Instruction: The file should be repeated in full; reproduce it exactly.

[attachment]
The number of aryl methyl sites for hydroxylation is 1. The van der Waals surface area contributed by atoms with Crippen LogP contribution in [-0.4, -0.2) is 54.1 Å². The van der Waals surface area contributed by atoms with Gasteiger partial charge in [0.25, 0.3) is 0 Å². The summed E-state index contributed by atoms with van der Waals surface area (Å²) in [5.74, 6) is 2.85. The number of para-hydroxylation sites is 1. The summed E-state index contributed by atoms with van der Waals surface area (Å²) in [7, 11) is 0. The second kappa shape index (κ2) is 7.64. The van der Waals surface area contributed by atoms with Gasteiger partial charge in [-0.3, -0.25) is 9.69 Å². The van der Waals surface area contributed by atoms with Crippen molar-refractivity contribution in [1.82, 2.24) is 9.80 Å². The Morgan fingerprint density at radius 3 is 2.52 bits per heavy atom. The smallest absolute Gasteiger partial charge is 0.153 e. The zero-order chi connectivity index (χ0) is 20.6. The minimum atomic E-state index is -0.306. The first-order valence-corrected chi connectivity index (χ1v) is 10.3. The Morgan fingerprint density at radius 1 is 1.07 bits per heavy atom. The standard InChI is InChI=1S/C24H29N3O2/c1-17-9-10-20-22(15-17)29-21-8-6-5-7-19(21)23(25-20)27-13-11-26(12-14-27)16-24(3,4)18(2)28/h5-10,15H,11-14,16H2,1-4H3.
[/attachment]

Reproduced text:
The number of aryl methyl sites for hydroxylation is 1. The van der Waals surface area contributed by atoms with Crippen LogP contribution in [-0.4, -0.2) is 54.1 Å². The van der Waals surface area contributed by atoms with Gasteiger partial charge in [0.25, 0.3) is 0 Å². The summed E-state index contributed by atoms with van der Waals surface area (Å²) in [5.74, 6) is 2.85. The number of para-hydroxylation sites is 1. The summed E-state index contributed by atoms with van der Waals surface area (Å²) in [7, 11) is 0. The second kappa shape index (κ2) is 7.64. The van der Waals surface area contributed by atoms with Gasteiger partial charge in [-0.3, -0.25) is 9.69 Å². The van der Waals surface area contributed by atoms with Crippen molar-refractivity contribution in [1.82, 2.24) is 9.80 Å². The Morgan fingerprint density at radius 3 is 2.52 bits per heavy atom. The smallest absolute Gasteiger partial charge is 0.153 e. The zero-order chi connectivity index (χ0) is 20.6. The minimum atomic E-state index is -0.306. The first-order valence-corrected chi connectivity index (χ1v) is 10.3. The Morgan fingerprint density at radius 1 is 1.07 bits per heavy atom. The standard InChI is InChI=1S/C24H29N3O2/c1-17-9-10-20-22(15-17)29-21-8-6-5-7-19(21)23(25-20)27-13-11-26(12-14-27)16-24(3,4)18(2)28/h5-10,15H,11-14,16H2,1-4H3.